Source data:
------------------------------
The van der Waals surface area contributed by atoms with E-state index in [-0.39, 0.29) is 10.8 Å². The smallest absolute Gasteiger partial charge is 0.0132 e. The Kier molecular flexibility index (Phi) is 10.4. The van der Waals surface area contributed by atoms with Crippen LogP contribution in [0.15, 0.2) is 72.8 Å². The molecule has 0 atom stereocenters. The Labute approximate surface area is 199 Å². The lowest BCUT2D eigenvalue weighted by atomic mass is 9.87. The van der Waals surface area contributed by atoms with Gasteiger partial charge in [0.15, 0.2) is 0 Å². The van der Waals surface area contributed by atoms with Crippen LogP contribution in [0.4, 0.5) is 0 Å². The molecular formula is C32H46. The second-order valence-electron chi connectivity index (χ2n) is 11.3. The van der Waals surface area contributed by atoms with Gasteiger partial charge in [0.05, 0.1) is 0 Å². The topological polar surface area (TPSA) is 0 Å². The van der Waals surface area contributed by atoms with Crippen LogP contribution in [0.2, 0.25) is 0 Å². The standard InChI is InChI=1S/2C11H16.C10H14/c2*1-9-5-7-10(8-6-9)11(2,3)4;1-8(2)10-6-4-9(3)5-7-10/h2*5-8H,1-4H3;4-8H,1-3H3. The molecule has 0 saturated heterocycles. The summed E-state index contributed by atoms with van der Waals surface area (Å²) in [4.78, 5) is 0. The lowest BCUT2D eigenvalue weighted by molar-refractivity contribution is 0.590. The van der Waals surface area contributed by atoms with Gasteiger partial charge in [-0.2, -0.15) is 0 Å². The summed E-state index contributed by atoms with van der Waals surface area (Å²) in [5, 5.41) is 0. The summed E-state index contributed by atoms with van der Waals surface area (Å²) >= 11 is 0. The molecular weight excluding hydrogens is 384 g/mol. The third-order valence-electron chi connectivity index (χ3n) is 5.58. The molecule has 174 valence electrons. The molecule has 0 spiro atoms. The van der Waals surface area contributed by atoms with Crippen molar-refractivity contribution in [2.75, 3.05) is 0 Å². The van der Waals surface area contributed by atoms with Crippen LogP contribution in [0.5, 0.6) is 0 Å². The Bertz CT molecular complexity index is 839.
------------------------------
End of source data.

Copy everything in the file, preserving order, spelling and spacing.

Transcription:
The van der Waals surface area contributed by atoms with E-state index in [-0.39, 0.29) is 10.8 Å². The smallest absolute Gasteiger partial charge is 0.0132 e. The Kier molecular flexibility index (Phi) is 10.4. The van der Waals surface area contributed by atoms with Crippen LogP contribution in [0.15, 0.2) is 72.8 Å². The molecule has 0 atom stereocenters. The Labute approximate surface area is 199 Å². The lowest BCUT2D eigenvalue weighted by atomic mass is 9.87. The van der Waals surface area contributed by atoms with Gasteiger partial charge in [0.15, 0.2) is 0 Å². The van der Waals surface area contributed by atoms with Crippen LogP contribution in [0.4, 0.5) is 0 Å². The molecular formula is C32H46. The second-order valence-electron chi connectivity index (χ2n) is 11.3. The van der Waals surface area contributed by atoms with Gasteiger partial charge in [0.05, 0.1) is 0 Å². The topological polar surface area (TPSA) is 0 Å². The van der Waals surface area contributed by atoms with Crippen LogP contribution in [0.2, 0.25) is 0 Å². The standard InChI is InChI=1S/2C11H16.C10H14/c2*1-9-5-7-10(8-6-9)11(2,3)4;1-8(2)10-6-4-9(3)5-7-10/h2*5-8H,1-4H3;4-8H,1-3H3. The molecule has 0 saturated heterocycles. The summed E-state index contributed by atoms with van der Waals surface area (Å²) in [4.78, 5) is 0. The lowest BCUT2D eigenvalue weighted by molar-refractivity contribution is 0.590. The van der Waals surface area contributed by atoms with Gasteiger partial charge in [-0.2, -0.15) is 0 Å². The summed E-state index contributed by atoms with van der Waals surface area (Å²) in [5, 5.41) is 0. The summed E-state index contributed by atoms with van der Waals surface area (Å²) >= 11 is 0. The molecular weight excluding hydrogens is 384 g/mol. The third-order valence-electron chi connectivity index (χ3n) is 5.58. The molecule has 174 valence electrons. The molecule has 0 spiro atoms. The van der Waals surface area contributed by atoms with Crippen molar-refractivity contribution in [2.75, 3.05) is 0 Å². The van der Waals surface area contributed by atoms with Crippen LogP contribution in [0.5, 0.6) is 0 Å². The Bertz CT molecular complexity index is 839.